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The Mystery of Fathers

The Mystery of Fathers

Of all mysteries in the world, I find fathers to be the most fascinating. Sherlock Holmes could solve murders with wit, intuition and a few simple facts. Fathers, however, are not simple and are not facts. They are men, and men are mysteries. This tells you a great deal about my relationship with my father.

Our history is a vivid one, enlivened by many memories and few words. His role in my life has changed many times. As a child, he was my father, but from a distance. He and my mother divorced when I was 2 and, to avoid a legal battle, he left me at his parents’ house until I was 8. At 8, I flew across country to Hawaii to live with him and his new wife and new child. During this time he was closer to me, but the Navy called him away frequently and thus, he was still a father of distance. During high school he was my supporter, driving me to and from volleyball practices. When I was away at college he was a stranger, battling through tremendous personal struggles. For a time it frustrated me that he was not the perfect father. I grew up, though, and now we have lunch together every few weeks like friends do.

It will always be the weakness of the son to imagine a perfect role for his father and then have to struggle through the imperfections of the relationship. A relationship with a father is sublime because it is often the epic of strong things grown from hard ground. Fathers, men, are not purveyors of elegance. They are meant to be strong in love, made heroes by their miscues and their courage.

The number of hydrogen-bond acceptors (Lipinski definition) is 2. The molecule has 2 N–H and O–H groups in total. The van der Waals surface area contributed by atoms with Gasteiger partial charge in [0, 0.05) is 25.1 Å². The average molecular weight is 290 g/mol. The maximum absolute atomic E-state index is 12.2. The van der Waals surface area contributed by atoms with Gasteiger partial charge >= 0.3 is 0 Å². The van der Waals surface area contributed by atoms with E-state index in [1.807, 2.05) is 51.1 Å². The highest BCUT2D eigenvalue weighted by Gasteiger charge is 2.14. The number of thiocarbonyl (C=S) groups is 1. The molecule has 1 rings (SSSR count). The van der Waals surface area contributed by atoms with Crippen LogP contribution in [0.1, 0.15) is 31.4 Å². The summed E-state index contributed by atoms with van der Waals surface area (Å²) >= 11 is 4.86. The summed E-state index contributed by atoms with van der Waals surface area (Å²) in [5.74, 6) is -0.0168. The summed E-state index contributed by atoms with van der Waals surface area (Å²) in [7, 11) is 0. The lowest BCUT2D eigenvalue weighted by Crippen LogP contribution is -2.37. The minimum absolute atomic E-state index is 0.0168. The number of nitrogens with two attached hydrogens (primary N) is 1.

My dad has never gone to war. He has been in the military during times of war. Yet, he has been spared the fierce weight of a weapon. As I see it, he has my respect for what he has done in our family. The battlefield is for warriors, the family is for men. Anyone can fire on an enemy. Anyone can incite within themselves hatred toward wickedness and act thereon. It is natural for men to fight against evil. 

But to love a family, to confess failure to a son, to sacrifice for a wife, these are epic callings whose fortitude goes beyond battlefields and bullets. They go beyond our natural inclinations, and this is why a man only becomes such when he quenches that primal instinct to remain a mystery even to himself. To love nakedly, to confess openly, to give unquestioningly, these are the accolades of all time. My dad might make a good solider; I will never know. Yet I am sure of this: He is a good man.

Our lunches came at the perfect time. If I was any younger, I would be too afraid to grow with him while we sat and ate. Now that I am older, I can savor knowing my father with truer affection. Though there are times when I wish the process would move faster, I believe that fathers are best understood by the months and years that you spend with them and not just the moments. The zenith of intimacy is the sweetness of passing time. This is love, and I love my father. As we slowly open, I am strengthened.

James R. Duran lives in Lakeland, Fla., and graduated with an M.Div. from Bethel Seminary in San Diego. This excerpt is from his upcoming autobiography, Fathers, Mothers, Brothers and Friends.

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